Is hedging a practical option for small businesses?
“Absolutely it is. In fact, one could say that it is more important than ever for a small business given likely constraints on margins and cash flow when a company is setting up or when higher margins are available for businesses that have found a niche to exploit. Making decisions based on numbers that cannot be protected is gambling on the end outcome and the margins the business eventually makes for any international business.”
Is standardising on one currency (the US Dollar, for example) one way to reduce currency fluctuation risks?
“You can reduce some of the fluctuations by attempting to standardise in one currency, but this is not a one-size-fits-all policy. Every business's currency risk will be different.
“An issue with this policy is that you will be passing the risk on to someone else within the supply chain if your invoice is in your home currency, either as a supplier or a customer. The relationship may change as a result, and you may lose competitiveness or a pricing discount for paying in a foreign currency. It's always worth asking the question: some businesses may offer better payment terms in local currency, further helping small businesses' cash flow.
“It’s never been easier or more important to protect your business when trading internationally. There isn’t much that can bring peace of mind right now but hedging currency risk is one thing that will outweigh the time spent sorting it out many times over.”
The risks associated with a volatile FX and the impact this could have on your business's supply chain can be managed by taking appropriate action. Hedging is certainly an option but take small steps first to see how this approach helps your business prevent the peaks and troughs in the currency markets.
Also, take a close look at the charges your bank makes for FX transactions on your multi-currency account. You may be surprised at the costs. Assessing these costs regularly should be part of your FX management strategy.
Also, hand-in-hand with this strategy are your payment options and also how your current pricing to your customers is presented. According to the Cross-Border Payments and Commerce Report 2019 – 2020, 70% of consumers will abandon a purchase if the price is confusing. Ibid also concludes that an astonishing 92% of B2C customers prefer to buy in their local currency. E-commerce businesses that have yet to move to multi-currency pricing on their websites should make this a priority.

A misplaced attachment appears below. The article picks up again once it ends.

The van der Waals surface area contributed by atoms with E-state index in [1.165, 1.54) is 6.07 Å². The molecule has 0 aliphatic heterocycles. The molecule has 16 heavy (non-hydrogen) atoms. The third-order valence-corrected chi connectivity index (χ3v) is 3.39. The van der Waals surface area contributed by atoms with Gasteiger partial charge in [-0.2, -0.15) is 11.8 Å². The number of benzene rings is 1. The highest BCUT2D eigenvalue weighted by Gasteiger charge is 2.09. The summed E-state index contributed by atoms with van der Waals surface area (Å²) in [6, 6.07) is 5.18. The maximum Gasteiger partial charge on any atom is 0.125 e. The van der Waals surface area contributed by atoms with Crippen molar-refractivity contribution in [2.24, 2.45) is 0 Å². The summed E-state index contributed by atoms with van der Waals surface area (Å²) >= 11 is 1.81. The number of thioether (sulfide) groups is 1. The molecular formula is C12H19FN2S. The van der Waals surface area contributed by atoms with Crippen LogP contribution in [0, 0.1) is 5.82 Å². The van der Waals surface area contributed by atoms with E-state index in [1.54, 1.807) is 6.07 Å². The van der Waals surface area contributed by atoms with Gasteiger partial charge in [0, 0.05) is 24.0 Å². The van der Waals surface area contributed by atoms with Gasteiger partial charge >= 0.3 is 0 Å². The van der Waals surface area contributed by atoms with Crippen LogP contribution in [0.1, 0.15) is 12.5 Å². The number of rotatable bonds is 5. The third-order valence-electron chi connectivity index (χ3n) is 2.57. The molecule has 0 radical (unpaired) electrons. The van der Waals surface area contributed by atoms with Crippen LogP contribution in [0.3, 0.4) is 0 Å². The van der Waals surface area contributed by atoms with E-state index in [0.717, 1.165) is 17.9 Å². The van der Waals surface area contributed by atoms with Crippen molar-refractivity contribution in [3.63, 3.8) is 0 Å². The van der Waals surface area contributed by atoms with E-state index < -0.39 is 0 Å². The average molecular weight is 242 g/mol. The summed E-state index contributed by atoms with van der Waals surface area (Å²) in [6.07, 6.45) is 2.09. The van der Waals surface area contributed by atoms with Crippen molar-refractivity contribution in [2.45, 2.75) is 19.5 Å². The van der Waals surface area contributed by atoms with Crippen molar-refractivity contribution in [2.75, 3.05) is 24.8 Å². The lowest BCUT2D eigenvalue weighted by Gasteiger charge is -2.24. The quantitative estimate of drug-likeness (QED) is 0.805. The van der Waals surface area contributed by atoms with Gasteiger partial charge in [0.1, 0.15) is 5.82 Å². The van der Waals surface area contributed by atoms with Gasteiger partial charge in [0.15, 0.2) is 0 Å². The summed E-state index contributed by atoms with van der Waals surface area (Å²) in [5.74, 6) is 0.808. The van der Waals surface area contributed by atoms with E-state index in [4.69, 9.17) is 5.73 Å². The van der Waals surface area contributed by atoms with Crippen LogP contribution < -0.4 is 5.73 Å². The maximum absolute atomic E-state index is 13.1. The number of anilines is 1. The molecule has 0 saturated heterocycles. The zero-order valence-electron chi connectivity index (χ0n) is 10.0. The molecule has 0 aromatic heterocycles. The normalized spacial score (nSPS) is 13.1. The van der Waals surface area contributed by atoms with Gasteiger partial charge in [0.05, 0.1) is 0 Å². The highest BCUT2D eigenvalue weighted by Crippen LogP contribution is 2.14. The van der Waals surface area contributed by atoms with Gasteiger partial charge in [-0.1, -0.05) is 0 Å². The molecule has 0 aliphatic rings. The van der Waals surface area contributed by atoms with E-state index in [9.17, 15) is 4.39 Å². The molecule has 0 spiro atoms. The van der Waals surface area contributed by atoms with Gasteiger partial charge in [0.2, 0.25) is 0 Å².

Neo’s Laurent Descout concluded that paying close attention to FX and indeed your business’s whole approach to managing multiple currencies should be a top priority: “It is crucial to identify where the currency risks are in your business. It could be related to cash on your balance sheet, payables, receivables, or a specific contract with a new supplier. Once you have pinpointed the most significant areas of risk, set your priorities.”
Descout concluded: “For a small business, it is difficult to mitigate all of the currency risks all of the time — especially if you’re implementing a corporate hedging strategy for the first time. Fortunately, recent advancements in fintech mean it is possible to access all the key services SMEs need for their corporate hedging strategy — multiple currency accounts, automated payments, and collections, forecasting tools, FX hedging and risk management — at an affordable cost.”
The arrival of Brexit has, in many cases, laid bare the currency risk businesses now face. Managing currency fluctuations with the EU is essential as the region continues to be the UK’s largest trading partner. However, business is now global. Having a strategy that manages the FX risk is critical to the long-term profitability of every business.